Labor policy could short Circuit City

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But that's just what the electronics retailer has done by initiating one of the most anti-employee measures to come along in decades. The company's decision to eliminate 8% of its work force reveals a lot more about the company than its belief that it has 3,400 too many employees.

The callous cost-cutting action by the retailer tells 152 million Americans in the work force that it doesn't value quality work or them.

It also reveals that Circuit City doesn't know a thing about retailing.

The nation's second-largest electronics seller said its action was motivated by the desire to cut costs to compete better in today's market.

Times have been tough lately on retailers. Circuit City, which earned $147 million in fiscal 2006, lost $13.7 million in its latest fiscal year even though sales climbed 1.3% to $3.9 billion.

The company said it expects to save $110 million next year from its latest cuts, and another $140 million the following year.

So the company cut some jobs to save money, nothing wrong with that.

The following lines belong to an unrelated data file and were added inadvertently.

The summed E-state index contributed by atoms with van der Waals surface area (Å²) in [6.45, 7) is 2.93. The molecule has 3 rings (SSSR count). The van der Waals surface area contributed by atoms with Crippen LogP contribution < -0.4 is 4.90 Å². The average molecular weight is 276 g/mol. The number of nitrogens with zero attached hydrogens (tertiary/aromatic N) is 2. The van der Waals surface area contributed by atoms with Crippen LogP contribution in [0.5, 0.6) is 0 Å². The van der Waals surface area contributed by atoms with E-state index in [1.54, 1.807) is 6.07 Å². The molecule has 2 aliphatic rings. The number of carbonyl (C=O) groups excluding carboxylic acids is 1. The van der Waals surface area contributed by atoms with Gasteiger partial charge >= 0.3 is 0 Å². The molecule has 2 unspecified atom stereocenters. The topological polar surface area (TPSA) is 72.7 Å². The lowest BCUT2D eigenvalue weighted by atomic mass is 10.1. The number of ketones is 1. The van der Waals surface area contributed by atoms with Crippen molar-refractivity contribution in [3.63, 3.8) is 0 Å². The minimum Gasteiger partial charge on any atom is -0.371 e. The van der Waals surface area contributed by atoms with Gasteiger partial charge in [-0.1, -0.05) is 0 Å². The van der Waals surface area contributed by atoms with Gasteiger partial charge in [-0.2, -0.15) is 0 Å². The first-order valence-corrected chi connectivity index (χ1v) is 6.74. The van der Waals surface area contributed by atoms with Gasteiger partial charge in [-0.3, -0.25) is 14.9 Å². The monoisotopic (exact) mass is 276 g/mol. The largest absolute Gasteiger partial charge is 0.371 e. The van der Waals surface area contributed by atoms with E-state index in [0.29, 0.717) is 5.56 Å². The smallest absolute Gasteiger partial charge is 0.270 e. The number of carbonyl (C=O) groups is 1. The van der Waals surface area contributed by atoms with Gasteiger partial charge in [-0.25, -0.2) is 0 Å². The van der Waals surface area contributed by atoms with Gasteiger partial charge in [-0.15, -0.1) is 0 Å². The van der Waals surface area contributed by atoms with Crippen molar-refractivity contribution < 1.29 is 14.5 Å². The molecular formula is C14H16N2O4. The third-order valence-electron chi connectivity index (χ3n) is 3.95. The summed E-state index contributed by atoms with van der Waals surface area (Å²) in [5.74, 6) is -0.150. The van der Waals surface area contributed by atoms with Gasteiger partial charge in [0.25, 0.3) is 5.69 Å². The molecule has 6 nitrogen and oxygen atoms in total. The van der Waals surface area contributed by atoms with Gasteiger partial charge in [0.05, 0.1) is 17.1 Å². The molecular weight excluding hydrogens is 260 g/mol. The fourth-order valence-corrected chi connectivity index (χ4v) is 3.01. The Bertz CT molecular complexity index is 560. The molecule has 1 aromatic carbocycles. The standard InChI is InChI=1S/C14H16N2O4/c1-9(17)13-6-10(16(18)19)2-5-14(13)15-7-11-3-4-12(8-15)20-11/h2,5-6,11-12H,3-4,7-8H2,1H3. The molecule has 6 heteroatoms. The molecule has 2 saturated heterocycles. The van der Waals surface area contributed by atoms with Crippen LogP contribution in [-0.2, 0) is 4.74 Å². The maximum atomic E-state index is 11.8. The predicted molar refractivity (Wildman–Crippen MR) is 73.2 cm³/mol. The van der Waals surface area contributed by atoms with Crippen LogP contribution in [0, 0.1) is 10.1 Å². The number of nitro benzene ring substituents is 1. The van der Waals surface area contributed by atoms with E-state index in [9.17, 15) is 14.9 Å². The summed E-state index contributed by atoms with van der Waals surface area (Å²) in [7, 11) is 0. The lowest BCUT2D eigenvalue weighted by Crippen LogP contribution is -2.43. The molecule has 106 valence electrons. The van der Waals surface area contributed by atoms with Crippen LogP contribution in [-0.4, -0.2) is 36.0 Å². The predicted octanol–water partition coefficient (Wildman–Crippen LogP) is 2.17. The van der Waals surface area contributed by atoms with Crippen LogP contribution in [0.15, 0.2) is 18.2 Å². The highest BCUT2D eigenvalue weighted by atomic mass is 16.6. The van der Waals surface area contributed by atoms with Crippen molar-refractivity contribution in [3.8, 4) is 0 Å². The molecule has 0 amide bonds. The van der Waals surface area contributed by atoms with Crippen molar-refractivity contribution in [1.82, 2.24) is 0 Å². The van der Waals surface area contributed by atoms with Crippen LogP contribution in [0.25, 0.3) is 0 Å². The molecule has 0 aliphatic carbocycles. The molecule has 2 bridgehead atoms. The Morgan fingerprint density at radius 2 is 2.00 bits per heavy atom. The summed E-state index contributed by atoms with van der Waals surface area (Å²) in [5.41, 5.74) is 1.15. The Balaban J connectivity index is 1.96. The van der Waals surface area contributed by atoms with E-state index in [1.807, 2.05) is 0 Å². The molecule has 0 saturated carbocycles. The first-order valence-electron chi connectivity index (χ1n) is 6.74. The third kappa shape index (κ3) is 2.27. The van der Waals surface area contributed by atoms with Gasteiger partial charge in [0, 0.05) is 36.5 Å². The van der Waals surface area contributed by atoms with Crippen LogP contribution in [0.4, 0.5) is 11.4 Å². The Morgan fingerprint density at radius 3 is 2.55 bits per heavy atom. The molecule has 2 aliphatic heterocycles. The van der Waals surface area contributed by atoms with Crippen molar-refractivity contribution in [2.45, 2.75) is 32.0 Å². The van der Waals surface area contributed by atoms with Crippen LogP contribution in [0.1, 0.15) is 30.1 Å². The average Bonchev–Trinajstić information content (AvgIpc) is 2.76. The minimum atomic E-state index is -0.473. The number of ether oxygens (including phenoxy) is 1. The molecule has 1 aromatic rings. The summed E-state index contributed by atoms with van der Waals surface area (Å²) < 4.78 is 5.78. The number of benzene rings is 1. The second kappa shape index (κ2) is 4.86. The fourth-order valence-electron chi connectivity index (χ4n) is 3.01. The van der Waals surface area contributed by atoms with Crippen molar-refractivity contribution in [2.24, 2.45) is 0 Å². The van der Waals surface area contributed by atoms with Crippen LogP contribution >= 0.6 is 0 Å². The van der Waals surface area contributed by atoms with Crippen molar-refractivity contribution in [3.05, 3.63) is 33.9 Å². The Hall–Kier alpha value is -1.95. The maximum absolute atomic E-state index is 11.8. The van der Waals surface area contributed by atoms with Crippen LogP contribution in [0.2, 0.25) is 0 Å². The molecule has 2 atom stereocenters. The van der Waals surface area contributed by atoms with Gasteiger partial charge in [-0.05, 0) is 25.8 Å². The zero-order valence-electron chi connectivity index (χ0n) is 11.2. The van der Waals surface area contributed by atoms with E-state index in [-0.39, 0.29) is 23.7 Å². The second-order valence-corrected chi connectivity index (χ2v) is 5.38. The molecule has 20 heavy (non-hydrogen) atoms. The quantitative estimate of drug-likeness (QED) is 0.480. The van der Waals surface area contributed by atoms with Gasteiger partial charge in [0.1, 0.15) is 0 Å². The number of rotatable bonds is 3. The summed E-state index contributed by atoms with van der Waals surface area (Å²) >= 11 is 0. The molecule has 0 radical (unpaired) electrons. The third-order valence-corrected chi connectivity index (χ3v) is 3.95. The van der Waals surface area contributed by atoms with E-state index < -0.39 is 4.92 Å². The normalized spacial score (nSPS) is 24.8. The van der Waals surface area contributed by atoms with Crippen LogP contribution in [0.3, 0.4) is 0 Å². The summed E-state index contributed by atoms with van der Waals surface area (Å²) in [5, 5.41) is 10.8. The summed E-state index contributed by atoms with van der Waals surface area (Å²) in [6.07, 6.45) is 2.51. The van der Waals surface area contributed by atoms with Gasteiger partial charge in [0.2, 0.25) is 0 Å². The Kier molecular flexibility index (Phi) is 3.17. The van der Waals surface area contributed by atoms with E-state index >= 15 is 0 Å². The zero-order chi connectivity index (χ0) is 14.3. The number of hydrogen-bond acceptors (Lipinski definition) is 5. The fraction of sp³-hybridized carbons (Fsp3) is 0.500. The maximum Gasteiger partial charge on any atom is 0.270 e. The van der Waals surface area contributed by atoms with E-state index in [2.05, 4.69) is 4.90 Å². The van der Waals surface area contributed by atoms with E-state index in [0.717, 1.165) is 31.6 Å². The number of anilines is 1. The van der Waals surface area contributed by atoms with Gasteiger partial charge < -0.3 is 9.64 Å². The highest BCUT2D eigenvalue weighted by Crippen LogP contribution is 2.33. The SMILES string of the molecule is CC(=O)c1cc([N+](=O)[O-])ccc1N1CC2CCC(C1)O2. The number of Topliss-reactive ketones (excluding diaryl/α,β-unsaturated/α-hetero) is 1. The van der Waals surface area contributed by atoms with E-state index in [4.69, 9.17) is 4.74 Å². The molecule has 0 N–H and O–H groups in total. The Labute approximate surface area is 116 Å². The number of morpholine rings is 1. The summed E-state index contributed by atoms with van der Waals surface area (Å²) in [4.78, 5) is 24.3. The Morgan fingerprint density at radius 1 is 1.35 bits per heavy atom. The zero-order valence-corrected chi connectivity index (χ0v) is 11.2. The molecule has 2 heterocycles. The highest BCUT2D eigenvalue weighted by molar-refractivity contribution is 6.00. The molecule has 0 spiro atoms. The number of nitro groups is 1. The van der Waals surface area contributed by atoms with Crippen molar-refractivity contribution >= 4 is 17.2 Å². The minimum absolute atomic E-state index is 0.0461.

But it has sent a disturbing signal to every working American that it doesn't value experience, competency or success in its work force. It has terminated its best employees.

The U.S. Bureau of Labor Statistics reported that the average retail worker earned $11.14 an hour in 2005. Presumably, Circuit City targeted workers earning more than that in its cuts.

In its rush to dump high salaries, it has also jettisoned workers who demonstrated their value and commitment to the company for years as their skills and success allowed them to gain pay increases.

It has sent those people packing. As an additional insult, it has offered to allow those individuals to apply for their jobs in 10 weeks if they will accept lower wages.

Lost in all this is the service aspect of the retail business. Circuit City has just eliminated 3,400 of its most knowledgeable and skilled workers on its floor staff.

There is no doubt that quality of service at the electronics chain will suffer from this latest move. The workers it retains are paid low wages, but also are less experienced and skillful.

Who wants to shop at a company where no one knows what's going on?

And, let's look at the motivation of those existing employers. The company has already shown that it doesn't value or want higher paid workers, and seems determined to employ the lowest cost labor it can. That means entry level workers at every turn.

Who will continue to work at the company for more than a few months, if they know they can't get ahead because they are successful?

This is a dramatic business move. Circuit City apparently no longer cares about the quality of service its staff provides, nor does it care about the long-term interests of its employees.

It plans to use workers, then throw them away. It has declared war on the working person.

© Copley News Service

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